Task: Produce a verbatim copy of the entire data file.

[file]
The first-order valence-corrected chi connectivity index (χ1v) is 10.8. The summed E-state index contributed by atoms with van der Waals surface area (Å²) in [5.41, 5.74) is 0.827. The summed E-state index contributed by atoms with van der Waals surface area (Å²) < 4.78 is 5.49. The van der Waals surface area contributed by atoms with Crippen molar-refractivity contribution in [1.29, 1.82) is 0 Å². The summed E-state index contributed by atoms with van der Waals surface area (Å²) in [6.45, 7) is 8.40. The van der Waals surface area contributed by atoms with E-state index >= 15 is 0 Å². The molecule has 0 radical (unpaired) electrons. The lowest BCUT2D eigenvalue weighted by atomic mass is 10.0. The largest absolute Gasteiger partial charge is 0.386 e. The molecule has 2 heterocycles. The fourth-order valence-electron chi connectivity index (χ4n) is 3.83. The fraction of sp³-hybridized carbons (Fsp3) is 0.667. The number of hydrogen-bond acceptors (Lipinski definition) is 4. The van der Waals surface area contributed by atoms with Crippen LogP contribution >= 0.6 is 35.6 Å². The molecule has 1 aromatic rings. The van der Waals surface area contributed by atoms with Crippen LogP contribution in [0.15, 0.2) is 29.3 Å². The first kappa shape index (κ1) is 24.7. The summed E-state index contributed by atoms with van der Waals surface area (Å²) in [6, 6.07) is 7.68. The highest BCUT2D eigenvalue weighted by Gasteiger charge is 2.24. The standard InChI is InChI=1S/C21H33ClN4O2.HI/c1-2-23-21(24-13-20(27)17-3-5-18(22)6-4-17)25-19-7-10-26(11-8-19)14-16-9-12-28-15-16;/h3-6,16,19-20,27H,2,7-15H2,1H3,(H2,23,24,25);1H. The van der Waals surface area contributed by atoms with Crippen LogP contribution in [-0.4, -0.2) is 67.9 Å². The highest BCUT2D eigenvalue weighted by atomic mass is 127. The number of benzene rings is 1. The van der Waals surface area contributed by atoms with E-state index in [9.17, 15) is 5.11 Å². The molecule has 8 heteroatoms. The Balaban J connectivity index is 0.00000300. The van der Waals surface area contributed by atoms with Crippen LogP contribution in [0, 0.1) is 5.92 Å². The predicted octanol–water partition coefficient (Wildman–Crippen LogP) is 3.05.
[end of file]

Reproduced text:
The first-order valence-corrected chi connectivity index (χ1v) is 10.8. The summed E-state index contributed by atoms with van der Waals surface area (Å²) in [5.41, 5.74) is 0.827. The summed E-state index contributed by atoms with van der Waals surface area (Å²) < 4.78 is 5.49. The van der Waals surface area contributed by atoms with Crippen molar-refractivity contribution in [1.29, 1.82) is 0 Å². The summed E-state index contributed by atoms with van der Waals surface area (Å²) in [6.45, 7) is 8.40. The van der Waals surface area contributed by atoms with E-state index >= 15 is 0 Å². The molecule has 0 radical (unpaired) electrons. The lowest BCUT2D eigenvalue weighted by atomic mass is 10.0. The largest absolute Gasteiger partial charge is 0.386 e. The molecule has 2 heterocycles. The fourth-order valence-electron chi connectivity index (χ4n) is 3.83. The fraction of sp³-hybridized carbons (Fsp3) is 0.667. The number of hydrogen-bond acceptors (Lipinski definition) is 4. The van der Waals surface area contributed by atoms with Crippen LogP contribution >= 0.6 is 35.6 Å². The molecule has 1 aromatic rings. The van der Waals surface area contributed by atoms with Crippen LogP contribution in [0.15, 0.2) is 29.3 Å². The first kappa shape index (κ1) is 24.7. The summed E-state index contributed by atoms with van der Waals surface area (Å²) in [6, 6.07) is 7.68. The highest BCUT2D eigenvalue weighted by Gasteiger charge is 2.24. The standard InChI is InChI=1S/C21H33ClN4O2.HI/c1-2-23-21(24-13-20(27)17-3-5-18(22)6-4-17)25-19-7-10-26(11-8-19)14-16-9-12-28-15-16;/h3-6,16,19-20,27H,2,7-15H2,1H3,(H2,23,24,25);1H. The van der Waals surface area contributed by atoms with Crippen LogP contribution in [-0.4, -0.2) is 67.9 Å². The highest BCUT2D eigenvalue weighted by atomic mass is 127. The number of benzene rings is 1. The van der Waals surface area contributed by atoms with E-state index in [9.17, 15) is 5.11 Å². The molecule has 8 heteroatoms. The Balaban J connectivity index is 0.00000300. The van der Waals surface area contributed by atoms with Crippen LogP contribution in [0, 0.1) is 5.92 Å². The predicted octanol–water partition coefficient (Wildman–Crippen LogP) is 3.05.